Southwest Remains No. 1 for Airline Customer Satisfaction

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According to the American Customer Satisfaction Index's annual report on airlines, released this week, overall satisfaction is down, but Southwest Airlines (LUV) remained far and away at the top of the list with a score of 81 out of a possible 100. The No. 2 airline for customer satisfaction was Continental (CAL) with an overall score of 64. Southwest's rating rose 2.5%, but Continental's was down 9.9%.

The rating for the industry was 65, down 1.5% from last year. Airlines rank last in satisfaction among all industries measured by the ACSI.

American Airlines (AMR) posted a score of 63, followed by Delta (DAL) at 56, a 9.7% drop. "Airline mergers typically have a destructive effect on passenger satisfaction," said Claes Fornell, founder of the ACSI and author of The Satisfied Customer: Winners and Losers in the Battle for Buyer Preference.

Baggage fees and fuel surcharges were among the primary causes for the drop in satisfaction.

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Southwest is one of the youngest large airlines in the U.S., founded in 1971. The company's original CEO, Herb Kelleher, was a stickler for customer service. He encourage pilots to help load luggage and stewardesses to help clean planes. Kelleher, who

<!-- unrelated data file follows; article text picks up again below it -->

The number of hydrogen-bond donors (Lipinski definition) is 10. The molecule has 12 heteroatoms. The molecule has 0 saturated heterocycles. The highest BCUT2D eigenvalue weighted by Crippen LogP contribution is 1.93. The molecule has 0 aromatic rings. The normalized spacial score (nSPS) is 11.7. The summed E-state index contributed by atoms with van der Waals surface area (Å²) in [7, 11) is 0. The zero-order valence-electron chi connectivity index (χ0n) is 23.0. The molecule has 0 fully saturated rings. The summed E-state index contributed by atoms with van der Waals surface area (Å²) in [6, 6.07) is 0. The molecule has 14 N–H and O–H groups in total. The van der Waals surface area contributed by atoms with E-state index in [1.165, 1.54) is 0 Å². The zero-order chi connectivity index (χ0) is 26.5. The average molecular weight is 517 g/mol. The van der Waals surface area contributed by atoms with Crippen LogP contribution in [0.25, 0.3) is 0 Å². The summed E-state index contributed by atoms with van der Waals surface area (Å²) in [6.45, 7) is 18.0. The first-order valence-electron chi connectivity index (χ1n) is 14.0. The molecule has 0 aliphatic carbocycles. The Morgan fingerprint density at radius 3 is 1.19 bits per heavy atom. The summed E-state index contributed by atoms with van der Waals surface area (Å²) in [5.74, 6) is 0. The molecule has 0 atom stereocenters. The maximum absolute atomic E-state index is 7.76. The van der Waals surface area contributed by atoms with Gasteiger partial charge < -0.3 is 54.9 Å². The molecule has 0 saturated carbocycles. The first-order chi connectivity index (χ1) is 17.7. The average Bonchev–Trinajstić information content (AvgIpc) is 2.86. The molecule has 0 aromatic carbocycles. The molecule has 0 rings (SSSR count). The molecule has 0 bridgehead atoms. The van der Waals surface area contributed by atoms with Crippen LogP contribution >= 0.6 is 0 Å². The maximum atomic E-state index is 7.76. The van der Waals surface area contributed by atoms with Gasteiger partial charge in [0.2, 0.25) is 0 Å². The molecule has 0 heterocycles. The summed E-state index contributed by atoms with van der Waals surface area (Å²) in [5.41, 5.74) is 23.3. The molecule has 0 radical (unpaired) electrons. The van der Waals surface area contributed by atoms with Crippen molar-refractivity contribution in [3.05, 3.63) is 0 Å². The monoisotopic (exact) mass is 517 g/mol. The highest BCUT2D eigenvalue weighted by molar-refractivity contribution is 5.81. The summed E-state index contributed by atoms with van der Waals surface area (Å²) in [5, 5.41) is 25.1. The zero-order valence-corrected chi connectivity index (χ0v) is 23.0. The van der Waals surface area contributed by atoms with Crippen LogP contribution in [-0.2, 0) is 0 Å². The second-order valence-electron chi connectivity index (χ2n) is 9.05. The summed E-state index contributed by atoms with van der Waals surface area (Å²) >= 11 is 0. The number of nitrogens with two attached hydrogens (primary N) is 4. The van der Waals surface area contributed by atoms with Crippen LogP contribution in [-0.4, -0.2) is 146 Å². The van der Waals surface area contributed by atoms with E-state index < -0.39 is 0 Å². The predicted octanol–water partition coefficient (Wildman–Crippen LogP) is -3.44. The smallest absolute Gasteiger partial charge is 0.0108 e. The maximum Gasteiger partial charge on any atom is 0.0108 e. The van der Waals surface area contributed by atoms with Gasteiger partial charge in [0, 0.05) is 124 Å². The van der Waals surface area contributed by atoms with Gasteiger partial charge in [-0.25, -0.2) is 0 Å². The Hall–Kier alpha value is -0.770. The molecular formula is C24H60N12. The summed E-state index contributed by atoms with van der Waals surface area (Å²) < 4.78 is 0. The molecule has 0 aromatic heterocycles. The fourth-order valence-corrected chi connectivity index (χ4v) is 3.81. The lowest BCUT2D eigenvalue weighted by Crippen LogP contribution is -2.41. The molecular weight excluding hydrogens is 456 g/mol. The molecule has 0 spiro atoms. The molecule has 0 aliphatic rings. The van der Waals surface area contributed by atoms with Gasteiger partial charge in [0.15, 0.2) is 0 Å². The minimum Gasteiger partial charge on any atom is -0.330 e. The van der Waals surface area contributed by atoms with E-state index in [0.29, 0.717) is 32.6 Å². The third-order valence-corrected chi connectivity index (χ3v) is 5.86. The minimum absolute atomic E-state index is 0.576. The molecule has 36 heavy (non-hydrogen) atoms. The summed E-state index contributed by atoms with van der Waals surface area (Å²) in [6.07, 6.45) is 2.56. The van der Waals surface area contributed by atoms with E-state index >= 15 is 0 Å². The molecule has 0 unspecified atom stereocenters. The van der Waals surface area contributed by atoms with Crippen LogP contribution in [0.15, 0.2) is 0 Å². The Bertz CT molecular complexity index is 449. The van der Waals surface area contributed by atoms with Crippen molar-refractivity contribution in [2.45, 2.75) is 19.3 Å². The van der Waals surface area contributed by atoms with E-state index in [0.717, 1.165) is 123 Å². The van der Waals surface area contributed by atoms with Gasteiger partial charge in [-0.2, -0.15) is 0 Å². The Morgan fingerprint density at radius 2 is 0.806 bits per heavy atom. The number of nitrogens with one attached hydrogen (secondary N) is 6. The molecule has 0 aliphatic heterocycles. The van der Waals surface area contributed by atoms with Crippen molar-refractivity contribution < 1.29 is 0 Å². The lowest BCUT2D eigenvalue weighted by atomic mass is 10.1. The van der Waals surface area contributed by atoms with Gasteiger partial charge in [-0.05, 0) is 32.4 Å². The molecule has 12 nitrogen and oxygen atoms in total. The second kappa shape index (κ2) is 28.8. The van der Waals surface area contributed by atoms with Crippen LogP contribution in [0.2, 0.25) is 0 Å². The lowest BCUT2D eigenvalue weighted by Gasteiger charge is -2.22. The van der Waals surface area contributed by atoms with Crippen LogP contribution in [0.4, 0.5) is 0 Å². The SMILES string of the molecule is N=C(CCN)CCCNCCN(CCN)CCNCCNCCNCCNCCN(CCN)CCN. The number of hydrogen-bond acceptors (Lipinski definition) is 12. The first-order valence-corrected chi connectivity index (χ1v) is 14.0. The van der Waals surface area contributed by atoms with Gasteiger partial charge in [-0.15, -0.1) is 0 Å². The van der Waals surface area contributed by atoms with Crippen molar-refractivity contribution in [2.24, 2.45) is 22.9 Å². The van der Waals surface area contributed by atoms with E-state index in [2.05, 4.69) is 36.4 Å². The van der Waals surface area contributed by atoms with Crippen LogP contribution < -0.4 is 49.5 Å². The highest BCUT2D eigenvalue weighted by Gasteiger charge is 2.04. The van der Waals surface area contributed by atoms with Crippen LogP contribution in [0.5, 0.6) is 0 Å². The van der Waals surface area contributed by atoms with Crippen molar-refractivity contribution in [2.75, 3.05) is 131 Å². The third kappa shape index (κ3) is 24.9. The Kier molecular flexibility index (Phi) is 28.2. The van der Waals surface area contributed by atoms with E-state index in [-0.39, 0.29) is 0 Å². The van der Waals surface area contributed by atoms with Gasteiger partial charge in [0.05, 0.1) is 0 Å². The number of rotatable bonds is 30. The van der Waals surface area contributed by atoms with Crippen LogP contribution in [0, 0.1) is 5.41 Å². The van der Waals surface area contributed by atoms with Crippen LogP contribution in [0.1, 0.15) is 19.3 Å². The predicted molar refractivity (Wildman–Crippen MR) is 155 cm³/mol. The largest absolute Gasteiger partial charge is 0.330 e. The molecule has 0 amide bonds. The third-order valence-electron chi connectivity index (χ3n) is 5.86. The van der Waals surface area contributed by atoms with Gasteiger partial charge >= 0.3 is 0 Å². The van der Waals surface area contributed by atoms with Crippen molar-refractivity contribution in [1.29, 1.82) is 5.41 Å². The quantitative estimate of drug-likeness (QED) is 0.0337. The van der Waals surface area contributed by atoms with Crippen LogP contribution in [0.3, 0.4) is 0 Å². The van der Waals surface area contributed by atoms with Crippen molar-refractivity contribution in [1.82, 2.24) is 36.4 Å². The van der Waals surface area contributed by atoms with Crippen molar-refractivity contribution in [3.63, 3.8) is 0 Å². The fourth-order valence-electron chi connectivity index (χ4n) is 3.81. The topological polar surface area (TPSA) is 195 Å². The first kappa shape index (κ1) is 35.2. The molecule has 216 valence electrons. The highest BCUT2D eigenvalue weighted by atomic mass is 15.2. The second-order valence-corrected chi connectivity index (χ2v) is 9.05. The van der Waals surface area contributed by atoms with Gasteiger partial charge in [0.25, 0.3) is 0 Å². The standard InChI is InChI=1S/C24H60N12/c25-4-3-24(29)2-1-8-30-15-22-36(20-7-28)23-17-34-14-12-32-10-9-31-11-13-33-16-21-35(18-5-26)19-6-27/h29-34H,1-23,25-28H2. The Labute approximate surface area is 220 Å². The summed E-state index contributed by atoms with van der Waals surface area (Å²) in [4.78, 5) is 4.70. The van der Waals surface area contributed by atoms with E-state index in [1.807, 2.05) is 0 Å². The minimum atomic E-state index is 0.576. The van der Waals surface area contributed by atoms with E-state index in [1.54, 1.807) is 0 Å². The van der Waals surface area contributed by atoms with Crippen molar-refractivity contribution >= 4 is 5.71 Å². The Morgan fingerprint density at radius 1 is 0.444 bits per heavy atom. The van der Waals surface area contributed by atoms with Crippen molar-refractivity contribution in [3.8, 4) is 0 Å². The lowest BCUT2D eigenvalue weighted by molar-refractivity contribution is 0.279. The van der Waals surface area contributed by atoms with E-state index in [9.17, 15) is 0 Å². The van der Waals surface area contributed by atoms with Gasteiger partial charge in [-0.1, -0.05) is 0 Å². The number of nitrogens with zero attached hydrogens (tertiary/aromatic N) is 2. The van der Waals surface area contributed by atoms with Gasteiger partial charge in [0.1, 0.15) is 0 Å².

was active in the airline's management until 2008, would ride Southwest flights routinely to ask customers what they thought of the airline's service.

Southwest has probably done well with passengers because it was never involved in a huge merger. It has also remained something of a regional airline. It offers few overseas flights and generally avoids expensive routes into cities like New York. This has allowed it to limit exposure to airports which may have large and complex operations.

Delta's lower numbers probably reflect travelers' dissatisfaction with the results of its merger with Northwest, which was announced in 2008, and Continental's similar large drop likely stems from its marriage with United last year. Airlines often benefit from the cost savings brought about mergers. However, the layoffs that usually come with mergers, along with the issues of integrating two reservation systems and other complex business structures, can lead to the sort of snafus that give customers fits.


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